People and culture change are essential to fully leverage the power of high-performance computing (HPC), according to experts from the National Geospatial-Intelligence Agency (NGA) and Oak Ridge National Laboratory (ORNL).

USGIF hosted a Geocomputational Breakout Breakfast Feb. 15 at NGA as a follow on to a summit NGA and ORNL hosted the previous day.

The prior day’s summit focused on the power of HPC and the data challenges it could help the agency address. USGIF’s breakfast was an opportunity for those who were unable to attend the summit to hear a summarized overview.

NGA Director of Research Peter Highnam kicked off the breakfast, sharing his thoughts on the potential of HPC for GEOINT analysis.

“Automation is a driving opportunity,” Highnam said. “Machine and deep learning are just pieces of the puzzle. I see three [HPC] objectives: automation, transition in practice, and enriching GEOINT to present information.”

NGA also shared its announcement of the Magellan Project, which allows an analyst to view any location in the world in the past, present, and future to predict scenarios in order to make more informed decisions.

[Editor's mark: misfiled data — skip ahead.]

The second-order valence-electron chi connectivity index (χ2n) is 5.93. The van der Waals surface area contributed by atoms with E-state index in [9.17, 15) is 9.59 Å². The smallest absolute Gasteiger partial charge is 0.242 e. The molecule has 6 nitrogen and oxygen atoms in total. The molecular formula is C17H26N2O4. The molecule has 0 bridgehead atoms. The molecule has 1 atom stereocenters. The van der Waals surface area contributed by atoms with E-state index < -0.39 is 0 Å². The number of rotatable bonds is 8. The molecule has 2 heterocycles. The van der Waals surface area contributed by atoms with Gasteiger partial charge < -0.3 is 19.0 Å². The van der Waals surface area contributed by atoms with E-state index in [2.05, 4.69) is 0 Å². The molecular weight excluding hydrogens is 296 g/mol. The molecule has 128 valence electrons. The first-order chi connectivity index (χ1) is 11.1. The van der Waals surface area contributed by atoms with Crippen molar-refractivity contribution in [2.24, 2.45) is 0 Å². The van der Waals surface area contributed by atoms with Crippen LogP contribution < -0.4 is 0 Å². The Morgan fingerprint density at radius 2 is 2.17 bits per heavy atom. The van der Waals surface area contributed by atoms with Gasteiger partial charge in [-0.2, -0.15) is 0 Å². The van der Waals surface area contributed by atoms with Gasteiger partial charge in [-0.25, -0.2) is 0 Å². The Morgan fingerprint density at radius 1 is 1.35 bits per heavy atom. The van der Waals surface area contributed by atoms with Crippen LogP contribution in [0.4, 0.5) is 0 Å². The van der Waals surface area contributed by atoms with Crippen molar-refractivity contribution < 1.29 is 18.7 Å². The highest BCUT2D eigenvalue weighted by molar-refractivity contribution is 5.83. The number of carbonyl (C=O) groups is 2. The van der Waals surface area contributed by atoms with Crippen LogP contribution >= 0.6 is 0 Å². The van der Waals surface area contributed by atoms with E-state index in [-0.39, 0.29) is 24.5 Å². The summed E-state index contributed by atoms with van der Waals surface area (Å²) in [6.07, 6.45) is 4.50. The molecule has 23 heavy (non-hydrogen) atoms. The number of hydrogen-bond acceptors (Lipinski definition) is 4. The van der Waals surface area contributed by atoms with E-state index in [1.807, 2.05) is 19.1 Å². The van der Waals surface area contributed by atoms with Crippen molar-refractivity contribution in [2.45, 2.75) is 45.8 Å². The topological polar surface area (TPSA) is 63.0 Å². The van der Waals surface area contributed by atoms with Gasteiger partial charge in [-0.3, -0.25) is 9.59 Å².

Shaun Gleason, director of ORNL’s Computational Sciences and Engineering Division, recounted some key takeaways from the summit, which included insight from industry and academia partners using HPC. One example Gleason described was how the University of Illinois uses its ROGER (Resourcing Open Geospatial Education and Research) supercomuter in its CyberGIS Center.

“People are the true expertise,” Gleason said. “The [Illinois] campus champions research groups to learn about problems to bring to HPC. There’s constant communication to create an ecosystem of people to talk to each other.”

Gleason also said people—forward-thinking analysts and subject matter experts—are essential help drive the transition to HPC.

The breakfast concluded with a panel discussion including Justin Poole, director of NGA’s Source Directorate, and Frank Avila, a senior scientist with the agency’s Office of Sciences and Methodologies.

Both agreed there are not enough eyeballs on the explosion of GEOINT information and that they’re shifting to a quantitative approach.

“At the end of the day, a human will make judgment of what’s going to happen,” Avila said. “Analysts need to feel confident in how we bring [in HPC] technology. … It’s exciting and there’s going to be big challenges, but it’s an opportunity to do things better.”

Poole emphasized how community support is necessary to fully take advantage of high-performance computing at the agency.

“It is a culture change and we need to embrace and adopt [HPC] in order to move ahead,” Poole said.

Photo Credit: Oak Ridge National Laboratory


Posted by Lindsay Tilton Mitchell